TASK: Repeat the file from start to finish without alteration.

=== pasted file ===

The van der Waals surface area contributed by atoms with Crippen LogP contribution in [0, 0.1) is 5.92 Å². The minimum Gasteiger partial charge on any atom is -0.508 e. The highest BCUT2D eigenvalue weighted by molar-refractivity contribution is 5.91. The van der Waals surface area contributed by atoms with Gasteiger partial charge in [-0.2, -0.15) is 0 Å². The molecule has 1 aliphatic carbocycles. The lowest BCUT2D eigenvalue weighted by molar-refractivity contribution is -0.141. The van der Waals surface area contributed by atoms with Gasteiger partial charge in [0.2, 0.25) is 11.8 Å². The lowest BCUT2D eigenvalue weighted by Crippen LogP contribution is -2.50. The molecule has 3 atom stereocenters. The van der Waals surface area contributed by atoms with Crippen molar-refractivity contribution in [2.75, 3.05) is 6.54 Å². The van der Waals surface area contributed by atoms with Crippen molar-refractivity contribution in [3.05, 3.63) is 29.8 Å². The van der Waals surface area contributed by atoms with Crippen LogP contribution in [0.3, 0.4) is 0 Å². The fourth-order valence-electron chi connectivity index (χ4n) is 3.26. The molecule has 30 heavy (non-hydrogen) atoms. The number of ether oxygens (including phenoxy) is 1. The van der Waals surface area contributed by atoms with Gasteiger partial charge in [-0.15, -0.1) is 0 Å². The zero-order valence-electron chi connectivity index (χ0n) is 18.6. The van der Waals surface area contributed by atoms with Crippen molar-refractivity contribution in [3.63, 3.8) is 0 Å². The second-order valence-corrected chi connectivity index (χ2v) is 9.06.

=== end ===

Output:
The van der Waals surface area contributed by atoms with Crippen LogP contribution in [0, 0.1) is 5.92 Å². The minimum Gasteiger partial charge on any atom is -0.508 e. The highest BCUT2D eigenvalue weighted by molar-refractivity contribution is 5.91. The van der Waals surface area contributed by atoms with Gasteiger partial charge in [-0.2, -0.15) is 0 Å². The molecule has 1 aliphatic carbocycles. The lowest BCUT2D eigenvalue weighted by molar-refractivity contribution is -0.141. The van der Waals surface area contributed by atoms with Gasteiger partial charge in [0.2, 0.25) is 11.8 Å². The lowest BCUT2D eigenvalue weighted by Crippen LogP contribution is -2.50. The molecule has 3 atom stereocenters. The van der Waals surface area contributed by atoms with Crippen molar-refractivity contribution in [2.75, 3.05) is 6.54 Å². The van der Waals surface area contributed by atoms with Crippen molar-refractivity contribution in [3.05, 3.63) is 29.8 Å². The van der Waals surface area contributed by atoms with Crippen LogP contribution in [0.3, 0.4) is 0 Å². The fourth-order valence-electron chi connectivity index (χ4n) is 3.26. The molecule has 30 heavy (non-hydrogen) atoms. The number of ether oxygens (including phenoxy) is 1. The van der Waals surface area contributed by atoms with Gasteiger partial charge in [-0.15, -0.1) is 0 Å². The zero-order valence-electron chi connectivity index (χ0n) is 18.6. The van der Waals surface area contributed by atoms with Crippen molar-refractivity contribution in [3.63, 3.8) is 0 Å². The second-order valence-corrected chi connectivity index (χ2v) is 9.06.